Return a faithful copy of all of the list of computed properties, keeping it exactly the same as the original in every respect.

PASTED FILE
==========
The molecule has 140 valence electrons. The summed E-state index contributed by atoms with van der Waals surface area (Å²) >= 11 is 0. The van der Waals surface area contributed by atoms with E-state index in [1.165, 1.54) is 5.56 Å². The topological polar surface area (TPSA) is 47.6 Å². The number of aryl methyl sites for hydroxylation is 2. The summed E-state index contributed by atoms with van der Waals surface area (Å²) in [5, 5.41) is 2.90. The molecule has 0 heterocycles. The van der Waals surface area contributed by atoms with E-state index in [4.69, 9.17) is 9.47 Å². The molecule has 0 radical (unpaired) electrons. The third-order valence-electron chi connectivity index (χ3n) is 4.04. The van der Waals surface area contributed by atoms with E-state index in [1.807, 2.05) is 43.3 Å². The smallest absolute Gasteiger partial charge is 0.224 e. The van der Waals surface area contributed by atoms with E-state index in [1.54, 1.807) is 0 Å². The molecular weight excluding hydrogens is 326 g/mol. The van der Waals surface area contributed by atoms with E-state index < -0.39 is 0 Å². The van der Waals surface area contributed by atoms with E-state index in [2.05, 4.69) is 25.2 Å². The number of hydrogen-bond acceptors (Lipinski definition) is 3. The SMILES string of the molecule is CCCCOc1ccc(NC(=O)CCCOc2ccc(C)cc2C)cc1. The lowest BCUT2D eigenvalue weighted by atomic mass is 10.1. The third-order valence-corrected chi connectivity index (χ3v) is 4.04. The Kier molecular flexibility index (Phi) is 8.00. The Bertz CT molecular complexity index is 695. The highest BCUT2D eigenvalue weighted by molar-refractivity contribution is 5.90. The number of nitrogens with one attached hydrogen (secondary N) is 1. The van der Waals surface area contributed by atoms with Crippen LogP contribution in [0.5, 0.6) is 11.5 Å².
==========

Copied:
The molecule has 140 valence electrons. The summed E-state index contributed by atoms with van der Waals surface area (Å²) >= 11 is 0. The van der Waals surface area contributed by atoms with E-state index in [1.165, 1.54) is 5.56 Å². The topological polar surface area (TPSA) is 47.6 Å². The number of aryl methyl sites for hydroxylation is 2. The summed E-state index contributed by atoms with van der Waals surface area (Å²) in [5, 5.41) is 2.90. The molecule has 0 heterocycles. The van der Waals surface area contributed by atoms with E-state index in [4.69, 9.17) is 9.47 Å². The molecule has 0 radical (unpaired) electrons. The third-order valence-electron chi connectivity index (χ3n) is 4.04. The van der Waals surface area contributed by atoms with E-state index in [1.807, 2.05) is 43.3 Å². The smallest absolute Gasteiger partial charge is 0.224 e. The van der Waals surface area contributed by atoms with E-state index in [1.54, 1.807) is 0 Å². The molecular weight excluding hydrogens is 326 g/mol. The van der Waals surface area contributed by atoms with E-state index < -0.39 is 0 Å². The van der Waals surface area contributed by atoms with E-state index in [2.05, 4.69) is 25.2 Å². The number of hydrogen-bond acceptors (Lipinski definition) is 3. The SMILES string of the molecule is CCCCOc1ccc(NC(=O)CCCOc2ccc(C)cc2C)cc1. The lowest BCUT2D eigenvalue weighted by atomic mass is 10.1. The third-order valence-corrected chi connectivity index (χ3v) is 4.04. The Kier molecular flexibility index (Phi) is 8.00. The Bertz CT molecular complexity index is 695. The highest BCUT2D eigenvalue weighted by molar-refractivity contribution is 5.90. The number of nitrogens with one attached hydrogen (secondary N) is 1. The van der Waals surface area contributed by atoms with Crippen LogP contribution in [0.5, 0.6) is 11.5 Å².